key figures of the Scottish Enlightenment.
- Grant, John. Copy of a paper to the magistrates of
Edinburgh. [Edinburgh?], 1794.
Grant, John. To the Right Hon. Charles Townsend.
- The above two unrecorded single-sheet items, one of which has
an undated holograph letter from Grant pasted to its verso,
document a case of unusual paranoia. Grant, who described himself
as a journeyman weaver, believed that he was being chased and
tormented by none other than the philosopher David Hume. In these
letters he sought the assistance of notable public figures and
described how for twenty-six years Hume had followed him through
Scotland, England and Ireland, bribing people to poison Grant's
food. Hume had died in 1776, but this had not stopped the
persecution, and Grant expressed his outrage at the monument to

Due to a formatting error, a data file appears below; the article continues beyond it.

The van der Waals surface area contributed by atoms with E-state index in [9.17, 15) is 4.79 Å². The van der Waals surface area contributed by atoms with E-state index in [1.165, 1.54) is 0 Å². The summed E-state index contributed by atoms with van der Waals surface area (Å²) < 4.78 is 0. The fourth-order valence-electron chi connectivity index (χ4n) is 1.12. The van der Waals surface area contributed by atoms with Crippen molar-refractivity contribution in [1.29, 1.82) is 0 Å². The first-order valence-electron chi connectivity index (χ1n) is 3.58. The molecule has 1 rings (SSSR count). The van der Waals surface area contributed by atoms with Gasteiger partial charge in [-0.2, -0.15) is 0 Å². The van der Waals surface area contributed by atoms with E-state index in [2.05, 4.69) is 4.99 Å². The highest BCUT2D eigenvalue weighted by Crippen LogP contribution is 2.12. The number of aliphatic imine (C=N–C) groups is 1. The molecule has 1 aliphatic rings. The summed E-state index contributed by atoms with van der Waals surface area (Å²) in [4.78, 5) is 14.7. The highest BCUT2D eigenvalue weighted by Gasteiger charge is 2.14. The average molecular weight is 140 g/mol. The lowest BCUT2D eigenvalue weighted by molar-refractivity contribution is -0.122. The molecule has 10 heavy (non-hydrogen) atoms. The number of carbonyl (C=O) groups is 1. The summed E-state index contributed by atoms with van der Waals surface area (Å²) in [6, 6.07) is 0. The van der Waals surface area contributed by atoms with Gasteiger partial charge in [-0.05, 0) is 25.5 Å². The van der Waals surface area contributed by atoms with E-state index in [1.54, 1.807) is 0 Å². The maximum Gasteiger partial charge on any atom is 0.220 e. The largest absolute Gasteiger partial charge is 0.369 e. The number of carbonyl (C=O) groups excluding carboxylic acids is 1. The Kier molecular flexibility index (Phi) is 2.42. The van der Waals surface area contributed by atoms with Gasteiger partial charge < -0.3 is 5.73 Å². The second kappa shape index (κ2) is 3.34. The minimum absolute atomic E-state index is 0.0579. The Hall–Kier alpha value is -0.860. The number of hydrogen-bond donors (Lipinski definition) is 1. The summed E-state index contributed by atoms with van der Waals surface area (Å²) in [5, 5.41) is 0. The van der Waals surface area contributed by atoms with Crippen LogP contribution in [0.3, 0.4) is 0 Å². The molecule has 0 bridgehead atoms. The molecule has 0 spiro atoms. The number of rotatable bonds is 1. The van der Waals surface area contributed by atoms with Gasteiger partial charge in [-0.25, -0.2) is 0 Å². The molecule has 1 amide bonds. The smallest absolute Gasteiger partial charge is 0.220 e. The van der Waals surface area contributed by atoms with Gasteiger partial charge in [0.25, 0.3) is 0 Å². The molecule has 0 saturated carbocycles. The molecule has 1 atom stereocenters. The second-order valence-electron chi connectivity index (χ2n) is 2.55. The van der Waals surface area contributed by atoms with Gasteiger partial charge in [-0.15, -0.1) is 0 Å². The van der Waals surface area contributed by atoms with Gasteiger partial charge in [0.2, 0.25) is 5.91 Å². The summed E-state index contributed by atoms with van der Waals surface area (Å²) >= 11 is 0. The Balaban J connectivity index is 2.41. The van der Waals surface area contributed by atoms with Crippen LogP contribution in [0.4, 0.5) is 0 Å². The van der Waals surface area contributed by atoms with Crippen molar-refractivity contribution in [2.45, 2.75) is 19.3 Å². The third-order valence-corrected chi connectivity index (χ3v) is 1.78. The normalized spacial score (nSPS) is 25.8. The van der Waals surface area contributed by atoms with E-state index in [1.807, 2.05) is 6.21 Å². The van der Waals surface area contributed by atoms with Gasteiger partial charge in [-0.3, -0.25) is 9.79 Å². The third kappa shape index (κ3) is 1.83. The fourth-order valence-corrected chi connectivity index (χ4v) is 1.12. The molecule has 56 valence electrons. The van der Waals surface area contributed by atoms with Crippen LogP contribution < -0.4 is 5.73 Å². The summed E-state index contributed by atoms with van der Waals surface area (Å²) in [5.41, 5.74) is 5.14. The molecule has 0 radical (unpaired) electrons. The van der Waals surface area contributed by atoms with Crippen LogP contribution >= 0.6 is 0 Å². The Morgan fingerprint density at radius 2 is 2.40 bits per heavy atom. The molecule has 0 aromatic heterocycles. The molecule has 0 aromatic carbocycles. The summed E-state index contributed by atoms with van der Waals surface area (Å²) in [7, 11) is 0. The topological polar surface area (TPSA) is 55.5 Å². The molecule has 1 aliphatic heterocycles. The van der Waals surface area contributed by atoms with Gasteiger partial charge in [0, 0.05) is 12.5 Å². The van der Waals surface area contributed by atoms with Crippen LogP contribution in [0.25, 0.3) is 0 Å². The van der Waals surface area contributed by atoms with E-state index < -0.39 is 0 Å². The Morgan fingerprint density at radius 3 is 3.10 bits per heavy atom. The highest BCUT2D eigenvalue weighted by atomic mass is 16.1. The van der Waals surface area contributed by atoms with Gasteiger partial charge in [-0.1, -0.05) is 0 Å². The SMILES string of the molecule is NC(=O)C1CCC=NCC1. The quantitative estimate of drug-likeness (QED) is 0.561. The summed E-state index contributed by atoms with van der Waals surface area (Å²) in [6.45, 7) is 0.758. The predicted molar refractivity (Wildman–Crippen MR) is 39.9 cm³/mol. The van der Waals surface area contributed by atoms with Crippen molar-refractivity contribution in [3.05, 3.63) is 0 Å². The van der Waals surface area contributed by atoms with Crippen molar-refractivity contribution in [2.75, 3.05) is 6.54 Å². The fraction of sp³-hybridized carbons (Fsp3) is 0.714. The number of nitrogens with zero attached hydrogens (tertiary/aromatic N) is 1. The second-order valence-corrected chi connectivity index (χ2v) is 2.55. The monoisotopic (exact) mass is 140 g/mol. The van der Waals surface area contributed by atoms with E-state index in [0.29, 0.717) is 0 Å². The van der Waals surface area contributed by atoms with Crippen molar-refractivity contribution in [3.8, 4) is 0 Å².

Hume in Calton churchyard. The letter to Gleghorn complained that
the doctor had offered him useless remedies on Hume's instructions.
Whether a curious joke or a sad testimony to mental illness, these
items are evidence of Hume's widespread influence.
- Mitchell, Hugh. A short apology for apostacy. Glasgow,
- This provocative title introduces a scathing and witty attack
on organised religion in Scotland. Mitchell, a former minister, had
come to detest the task of using the pulpit to uphold the policies
of the political establishment. In particular, he condemned the
practice of churches praying for their country's military success.
In this publication, he argues that 'heresy' is a good thing, as it
simply means individuals are free to follow their own opinions.